Dead Man’s Fingers

It’s cold on Dartmoor but it’s always worth making it to Fingle Bridge. I’m looking forward to a pint in the pub later, but first it’s time to stride out.

Fingle Bridge - The Hall of Einar - photograph (c) David Bailey (not the)

There’s a fabulous fungus on this dead tree stump:

Dead Man's Fingers - Xylaria polymorpha - The Hall of Einar - photograph (c) David Bailey (not the)

It’s called Dead Man’s Fingers and produces a range of strange finger-like shapes, all rounded and black, protruding from stumps. It’s a special kind of fungus because it doesn’t break down the lignin or cellulose of the dead tree, but feeds upon the much easier to digest polysaccharides.

Plants turn water and carbon dioxide gas into sugars by using sunlight. That’s the magic of photosynthesis, which sustains most life on Earth. They then join these sugars together into chains called polysaccharides. Poly means many and saccharide means sugar, so polysaccharides are ‘many sugars’ in a chain. One of the common polysaccharides is cellulose, which is the main plant fibre which makes up plant cell walls. Half of wood is cellulose, and cotton fibre is 90% cellulose. Cellulose is useful as the fibre in our diet and the clothes on our backs but we haven’t evolved the ability to digest it. You have to be a ruminant animal to do that, with a specialised stomach full of bacteria making a digestive soup inside your insides. Lignin adds strength and stiffness to plants and is found in wood and bark. It’s totally indigestible. Much of our coal deposits consist of lignin from plants.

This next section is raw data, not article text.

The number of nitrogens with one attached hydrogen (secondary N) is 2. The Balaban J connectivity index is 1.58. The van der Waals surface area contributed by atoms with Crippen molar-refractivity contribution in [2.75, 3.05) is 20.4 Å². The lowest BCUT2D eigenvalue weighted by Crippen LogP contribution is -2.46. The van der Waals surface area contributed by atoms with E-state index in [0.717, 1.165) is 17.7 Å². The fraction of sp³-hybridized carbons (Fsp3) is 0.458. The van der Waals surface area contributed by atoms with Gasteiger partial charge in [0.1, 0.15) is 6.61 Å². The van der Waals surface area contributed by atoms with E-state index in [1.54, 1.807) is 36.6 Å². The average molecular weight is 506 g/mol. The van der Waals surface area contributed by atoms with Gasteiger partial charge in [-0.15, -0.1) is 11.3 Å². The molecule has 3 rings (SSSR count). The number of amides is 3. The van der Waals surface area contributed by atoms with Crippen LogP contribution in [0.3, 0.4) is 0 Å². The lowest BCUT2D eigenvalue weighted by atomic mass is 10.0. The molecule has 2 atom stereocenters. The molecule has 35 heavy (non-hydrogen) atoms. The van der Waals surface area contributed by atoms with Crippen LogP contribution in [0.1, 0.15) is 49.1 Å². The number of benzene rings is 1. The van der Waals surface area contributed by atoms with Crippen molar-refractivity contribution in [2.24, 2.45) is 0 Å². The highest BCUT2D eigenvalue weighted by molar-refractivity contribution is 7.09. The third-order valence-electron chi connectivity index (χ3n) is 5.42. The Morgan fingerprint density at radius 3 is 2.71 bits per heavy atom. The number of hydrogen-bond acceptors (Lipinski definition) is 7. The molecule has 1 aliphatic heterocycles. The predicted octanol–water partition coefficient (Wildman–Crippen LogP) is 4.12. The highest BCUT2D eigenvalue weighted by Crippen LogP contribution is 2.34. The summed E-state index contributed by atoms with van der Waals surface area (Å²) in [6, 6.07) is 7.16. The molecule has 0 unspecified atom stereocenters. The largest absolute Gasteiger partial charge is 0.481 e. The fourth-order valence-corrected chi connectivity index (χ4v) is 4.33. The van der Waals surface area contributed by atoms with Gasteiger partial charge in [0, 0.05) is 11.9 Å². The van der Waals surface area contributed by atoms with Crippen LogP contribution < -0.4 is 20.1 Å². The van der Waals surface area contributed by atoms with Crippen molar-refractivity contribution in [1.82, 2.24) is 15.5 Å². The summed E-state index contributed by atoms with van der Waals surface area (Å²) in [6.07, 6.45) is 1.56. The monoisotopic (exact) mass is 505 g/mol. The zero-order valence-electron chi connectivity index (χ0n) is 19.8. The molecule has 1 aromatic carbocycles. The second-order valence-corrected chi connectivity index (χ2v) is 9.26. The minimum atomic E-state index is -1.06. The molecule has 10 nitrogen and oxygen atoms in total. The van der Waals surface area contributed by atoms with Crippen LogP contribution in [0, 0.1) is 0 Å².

I stumble back with a mind full of fungi, rotten trees, ruminants and coal deposits.

These Dead Man’s Fingers are taking the easy route and feeding on the simple to digest parts of a dead log. Who can blame them? Why bother with the effort of digesting a tricky meal when you can just eat something easy.

Back at the pub I look at the menu and decide to have the soup.

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